Similarly, though the Liberal government would have allowed residents to cultivate up to four cannabis plants at home, Ford says he may consider a total ban depending on consultations with community stakeholders and landlords.
Manitoba Will Introduce Strict Cannabis Laws
Manitoba is prepared to introduce some of the strictest recreational marijuana laws in the country. Along with Quebec and Nunavut, Manitoba has implemented a blanket prohibition on all home grows as well as consumption in public.
From an economical perspective, however, the provincial government is taking a hands-off approach. The province will allow private storefronts and online retailers to sell cannabis.
Saskatchewan Landlords Will Have a Say in Cannabis Consumption
Saskatchewan is following the Manitoba template by allowing privately run in-person and online sales.
Home grows will be permitted, but are subject to restrictions implemented by landlords. Cannabis consumption will be prohibited in public, and personal possession will be limited to 30 grams.
Alberta Says Cannabis Possession at Home Will Be Unlimited
Similar to Alberta's law on alcohol consumption, the legislation on recreational marijuana will allow anyone 18 or over to purchase cannabis through private storefronts or government-operated e-commerce channels.
Albertans can have as much marijuana as they want in their home, but cannabis consumption will be prohibited in areas accessible to children, in cars and anywhere tobacco is banned.
Cannabis Sales in British Columbia Will Be Private & Government-Run
British Columbia has introduced a hybrid model for the sale of recreational marijuana through both government-operated and private stores.
Municipalities will be the ones approving cannabis store licences, but there has been no limit proposed to date. Restrictions will include a ban on cannabis being sold in the same place as tobacco and alcohol, as well as on consumption in cars or parks.
Marijuana Laws Will Vary in the Different Territories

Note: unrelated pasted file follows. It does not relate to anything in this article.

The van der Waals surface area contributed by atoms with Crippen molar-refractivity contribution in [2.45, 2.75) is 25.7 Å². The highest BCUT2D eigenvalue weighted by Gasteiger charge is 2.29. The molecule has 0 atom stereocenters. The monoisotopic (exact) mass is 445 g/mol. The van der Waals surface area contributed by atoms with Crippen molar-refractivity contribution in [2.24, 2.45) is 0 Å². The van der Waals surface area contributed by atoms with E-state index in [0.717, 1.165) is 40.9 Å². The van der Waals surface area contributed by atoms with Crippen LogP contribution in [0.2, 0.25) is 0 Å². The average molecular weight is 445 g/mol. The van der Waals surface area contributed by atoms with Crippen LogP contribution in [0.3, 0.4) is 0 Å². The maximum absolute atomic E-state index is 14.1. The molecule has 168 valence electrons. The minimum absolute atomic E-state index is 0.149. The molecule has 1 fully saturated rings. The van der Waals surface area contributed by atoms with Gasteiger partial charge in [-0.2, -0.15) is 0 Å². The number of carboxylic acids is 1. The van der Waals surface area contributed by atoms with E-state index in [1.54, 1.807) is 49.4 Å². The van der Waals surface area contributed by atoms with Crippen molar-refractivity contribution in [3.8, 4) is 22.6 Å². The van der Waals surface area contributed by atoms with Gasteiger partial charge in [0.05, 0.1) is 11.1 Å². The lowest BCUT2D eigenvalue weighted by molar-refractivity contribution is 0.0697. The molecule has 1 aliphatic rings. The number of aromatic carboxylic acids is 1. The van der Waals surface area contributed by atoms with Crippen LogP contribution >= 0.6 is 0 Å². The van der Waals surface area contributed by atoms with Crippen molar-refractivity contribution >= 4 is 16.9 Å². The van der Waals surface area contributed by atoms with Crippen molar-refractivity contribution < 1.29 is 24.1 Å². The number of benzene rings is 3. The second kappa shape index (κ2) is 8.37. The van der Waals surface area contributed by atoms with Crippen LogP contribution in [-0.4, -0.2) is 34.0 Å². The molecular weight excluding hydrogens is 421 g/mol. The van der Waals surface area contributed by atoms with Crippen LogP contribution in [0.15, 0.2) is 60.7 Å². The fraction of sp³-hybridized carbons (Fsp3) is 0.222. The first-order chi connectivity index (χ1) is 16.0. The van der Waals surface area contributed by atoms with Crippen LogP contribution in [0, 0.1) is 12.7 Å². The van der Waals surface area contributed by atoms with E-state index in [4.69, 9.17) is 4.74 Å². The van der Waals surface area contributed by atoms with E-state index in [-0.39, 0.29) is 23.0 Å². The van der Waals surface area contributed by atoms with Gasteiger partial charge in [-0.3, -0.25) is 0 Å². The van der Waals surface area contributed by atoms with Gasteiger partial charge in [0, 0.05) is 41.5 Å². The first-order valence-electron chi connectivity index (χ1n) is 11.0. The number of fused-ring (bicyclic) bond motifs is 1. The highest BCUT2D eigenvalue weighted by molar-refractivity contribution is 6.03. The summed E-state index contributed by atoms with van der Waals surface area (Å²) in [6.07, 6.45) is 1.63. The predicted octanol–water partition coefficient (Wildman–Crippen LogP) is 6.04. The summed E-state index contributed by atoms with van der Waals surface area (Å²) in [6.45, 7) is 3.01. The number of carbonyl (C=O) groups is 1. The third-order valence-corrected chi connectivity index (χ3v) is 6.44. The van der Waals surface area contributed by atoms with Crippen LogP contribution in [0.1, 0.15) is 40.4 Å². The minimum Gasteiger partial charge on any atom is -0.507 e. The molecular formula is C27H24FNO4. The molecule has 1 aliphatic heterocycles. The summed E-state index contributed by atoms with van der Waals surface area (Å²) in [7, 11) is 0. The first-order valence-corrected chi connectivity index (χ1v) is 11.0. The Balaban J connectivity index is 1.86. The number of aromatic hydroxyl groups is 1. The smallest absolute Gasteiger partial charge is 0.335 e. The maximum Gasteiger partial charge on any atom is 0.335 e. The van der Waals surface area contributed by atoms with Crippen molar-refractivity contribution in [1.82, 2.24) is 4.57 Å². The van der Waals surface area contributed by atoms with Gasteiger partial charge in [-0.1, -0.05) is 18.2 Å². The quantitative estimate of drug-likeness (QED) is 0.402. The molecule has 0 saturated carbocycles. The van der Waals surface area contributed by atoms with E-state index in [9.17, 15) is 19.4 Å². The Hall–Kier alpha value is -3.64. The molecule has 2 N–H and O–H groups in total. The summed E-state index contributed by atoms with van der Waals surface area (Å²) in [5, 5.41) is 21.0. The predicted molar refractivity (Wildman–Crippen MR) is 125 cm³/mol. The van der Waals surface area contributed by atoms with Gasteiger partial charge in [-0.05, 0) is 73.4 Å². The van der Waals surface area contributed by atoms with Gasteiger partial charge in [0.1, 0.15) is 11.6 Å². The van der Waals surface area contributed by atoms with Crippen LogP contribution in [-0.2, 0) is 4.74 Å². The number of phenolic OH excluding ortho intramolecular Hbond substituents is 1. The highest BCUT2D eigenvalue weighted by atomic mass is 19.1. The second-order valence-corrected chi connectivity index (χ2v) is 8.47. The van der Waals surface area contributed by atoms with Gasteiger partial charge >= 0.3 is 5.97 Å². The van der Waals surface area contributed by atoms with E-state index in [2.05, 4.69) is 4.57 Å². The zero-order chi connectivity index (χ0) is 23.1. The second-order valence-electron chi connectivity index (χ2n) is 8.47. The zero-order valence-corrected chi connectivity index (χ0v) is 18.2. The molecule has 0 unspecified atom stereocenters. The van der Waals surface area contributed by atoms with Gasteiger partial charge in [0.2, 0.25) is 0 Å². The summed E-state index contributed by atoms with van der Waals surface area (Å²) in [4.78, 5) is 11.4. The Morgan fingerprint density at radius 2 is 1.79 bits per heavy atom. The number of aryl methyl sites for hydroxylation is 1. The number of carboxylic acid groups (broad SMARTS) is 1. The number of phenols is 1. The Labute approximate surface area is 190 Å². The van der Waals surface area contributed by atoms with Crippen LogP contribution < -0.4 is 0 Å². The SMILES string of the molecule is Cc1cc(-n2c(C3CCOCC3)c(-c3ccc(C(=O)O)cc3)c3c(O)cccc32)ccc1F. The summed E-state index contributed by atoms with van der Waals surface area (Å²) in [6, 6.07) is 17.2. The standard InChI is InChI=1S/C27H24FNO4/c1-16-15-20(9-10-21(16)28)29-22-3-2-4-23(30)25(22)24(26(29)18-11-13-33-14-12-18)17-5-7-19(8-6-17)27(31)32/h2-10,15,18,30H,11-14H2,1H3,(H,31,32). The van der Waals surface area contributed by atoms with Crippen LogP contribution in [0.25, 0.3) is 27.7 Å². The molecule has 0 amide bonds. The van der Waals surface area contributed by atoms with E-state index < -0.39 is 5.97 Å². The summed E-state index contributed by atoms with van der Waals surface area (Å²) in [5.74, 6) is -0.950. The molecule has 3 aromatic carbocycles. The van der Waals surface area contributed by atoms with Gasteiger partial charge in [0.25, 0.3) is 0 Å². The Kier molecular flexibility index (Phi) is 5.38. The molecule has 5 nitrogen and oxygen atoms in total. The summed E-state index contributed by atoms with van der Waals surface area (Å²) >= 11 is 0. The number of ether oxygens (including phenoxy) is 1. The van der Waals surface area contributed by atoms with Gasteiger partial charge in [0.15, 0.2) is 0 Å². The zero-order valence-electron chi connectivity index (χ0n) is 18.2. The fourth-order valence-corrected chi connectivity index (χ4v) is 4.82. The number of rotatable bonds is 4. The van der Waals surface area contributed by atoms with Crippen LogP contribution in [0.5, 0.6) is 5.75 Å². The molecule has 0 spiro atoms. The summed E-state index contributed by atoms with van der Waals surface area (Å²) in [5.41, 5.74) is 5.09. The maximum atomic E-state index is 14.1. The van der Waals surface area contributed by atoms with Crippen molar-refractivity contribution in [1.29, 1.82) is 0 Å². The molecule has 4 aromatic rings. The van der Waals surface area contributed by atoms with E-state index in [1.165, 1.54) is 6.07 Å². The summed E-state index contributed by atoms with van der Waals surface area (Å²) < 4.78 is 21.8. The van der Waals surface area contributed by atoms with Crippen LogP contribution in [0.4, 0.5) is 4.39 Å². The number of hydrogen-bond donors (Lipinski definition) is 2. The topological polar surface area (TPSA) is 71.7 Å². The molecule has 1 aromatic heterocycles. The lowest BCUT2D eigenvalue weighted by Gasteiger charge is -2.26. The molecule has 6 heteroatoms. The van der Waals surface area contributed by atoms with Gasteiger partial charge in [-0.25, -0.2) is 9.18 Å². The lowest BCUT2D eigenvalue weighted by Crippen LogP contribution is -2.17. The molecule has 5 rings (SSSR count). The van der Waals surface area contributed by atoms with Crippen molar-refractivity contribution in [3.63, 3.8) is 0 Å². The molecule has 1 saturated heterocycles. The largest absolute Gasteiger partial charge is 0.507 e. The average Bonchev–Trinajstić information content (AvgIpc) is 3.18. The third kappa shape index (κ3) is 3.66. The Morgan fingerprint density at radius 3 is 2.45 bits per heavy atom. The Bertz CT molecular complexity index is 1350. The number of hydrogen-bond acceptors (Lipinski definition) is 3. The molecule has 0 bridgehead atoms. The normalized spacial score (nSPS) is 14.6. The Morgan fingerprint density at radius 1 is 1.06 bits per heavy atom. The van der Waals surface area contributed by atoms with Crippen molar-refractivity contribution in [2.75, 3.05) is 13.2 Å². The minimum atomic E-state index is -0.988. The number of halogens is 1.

Adults 19 and over will be able to buy and consume recreational cannabis in all three of the Canadian territories.
In the Northwest Territories, marijuana will be sold through a hybrid model by privately owned liquor stores and government-run e-commerce shops.
The Yukon will regulate all sales through the government. Both of these territories will allow up to four cannabis plants to be grown at home, but landlords can restrict smoking in personal residences.
In Nunavut, home grows will be banned. Government-operated online sales will be the sole source of legal adult-use cannabis as no brick-and-mortar stores are currently planned for the territory.
Do the Provinces Have Enough Time to Prepare for Cannabis Legalization?
Oct. 17 marks a date that will bring an end to a 95-year ban on recreational marijuana consumption in Canada. Are the provinces prepared for the accompanying societal, economic and legal changes?
Initial proposals set cannabis legalization for 12 weeks after Bill C-45 passed, but Trudeau has decided that 17 weeks is a more appropriate timeline. The fact remains that some provinces are far ahead of others in getting ready for marijuana legalization. We’ll have to see which ones are able to rise to the occasion, while others struggle to play catch-up when Oct. 17 rolls around .
Photo credit: Cannabis Culture